• "Negotiations. Most of the time we won not / just because of price, but because of competence. End user realized that asking the most important questions to others leads to questionable answers and unqualified reactions. Ends sometimes even in "this is not so important"-Answers even if end user is demanding it. We learned that listening carefully to end users and preparing a good project plan with most demanded features explained results in very good chances to win."
  • "Negotiated design build is best because you get paid to do a comprehensive analysis and design. Then, when all is agreed with the end user, you put it in and get paid on a previously negotiated scope. Much cleaner."
  • "Negotiated. I think is better when you have contacts inside that company to have an agreetment on the price, but a contact is key."

Most Common Third-Party Integrations

Question: What type of third party integrations (access control, intrusion, emergency dispatch, etc.) are typical with large surveillance systems?

Summary: Of all the specific integrations mentioned, access control was listed first or primary more that 75% of the time. Other major integrated systems include intrusion alarms, fire/smoke alarms and intercom or mass notification systems.

However, not all large systems integrate other systems or have the money to do so; a trend that several responses indicated could be changing in years ahead :

Access Control, Mass Notification, and Intrusion

  • "Access control integration with video is the most common, but we are also seeing alarm panel integration in buildings that may "close" at a certain time of the day. This is not common in large campus environments, because there is almost always someone who is in the building at off hours. ACS integration is still the most common and is easily achieved when 90% of our video deployments are Genetec anyway."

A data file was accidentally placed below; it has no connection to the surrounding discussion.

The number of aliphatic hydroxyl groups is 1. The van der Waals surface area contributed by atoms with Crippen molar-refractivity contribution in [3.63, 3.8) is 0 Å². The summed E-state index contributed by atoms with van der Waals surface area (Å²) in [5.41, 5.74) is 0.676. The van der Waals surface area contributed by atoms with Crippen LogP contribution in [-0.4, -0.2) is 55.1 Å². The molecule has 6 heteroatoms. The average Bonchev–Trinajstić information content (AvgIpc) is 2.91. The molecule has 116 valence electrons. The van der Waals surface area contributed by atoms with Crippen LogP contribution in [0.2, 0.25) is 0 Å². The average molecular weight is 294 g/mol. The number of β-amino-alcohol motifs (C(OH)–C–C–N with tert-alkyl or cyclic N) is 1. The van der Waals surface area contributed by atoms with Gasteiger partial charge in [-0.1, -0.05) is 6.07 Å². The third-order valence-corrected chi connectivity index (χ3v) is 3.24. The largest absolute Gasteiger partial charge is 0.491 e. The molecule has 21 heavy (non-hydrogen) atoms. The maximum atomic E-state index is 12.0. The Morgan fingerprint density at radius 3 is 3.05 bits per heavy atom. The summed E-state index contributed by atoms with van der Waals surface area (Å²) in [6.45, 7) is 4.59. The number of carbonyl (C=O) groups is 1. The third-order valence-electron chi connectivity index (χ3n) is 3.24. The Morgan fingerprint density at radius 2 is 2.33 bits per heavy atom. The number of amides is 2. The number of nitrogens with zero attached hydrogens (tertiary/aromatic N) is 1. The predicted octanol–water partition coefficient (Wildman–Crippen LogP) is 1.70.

• "Most of the time an integrated system is Access Control, Video surveillance, intrusion and Intercom. Then there are usually other peripharal systems to monitor and control such as vehicle barriers, interfaces with fire alarms for emergency situations, building management systems for critical alarms, visitor management systems, Radio communications systems, NPR systems, pedestrian screening systems."
  • "Access control and intrusion control are equally important third party integrations. In few projects, we even control hardware If cameras detect some movement"
  • "Larger camera systems typically have some kind of integration, either intrusion w/duress/mass notification, access control and door status."
  • "Access Control, intrusion, emergency dispatch, PSIM, Mass Notification, building automation, occupancy sensing for security and bldg control, traffic control and on and on and on."
  • "Access Control. Intercoms are becoming more prevalent as a consideration, but have not seen a lot of traction yet."

Not Currently A Factor, Or Emerging

  • "It is not really a factor in our business."
  • "Not really much we have seen."
  • "No current third party integrations - looking at adding access control and guard tour (Genetec Security Centre)."
  • "Sometimes there is interfacing to access control systems, but most of the time the systems are not integrated to other systems."

However, several responses mentioned that while integrations are not currently used, interest and funding for future work is just now coming together:

  • "Just emerging in my world. Very limited access control and intrusion."
  • "We have a couple of access control integrations but are ramping up for more intrusion."

Camera Replacement Frequency and Causes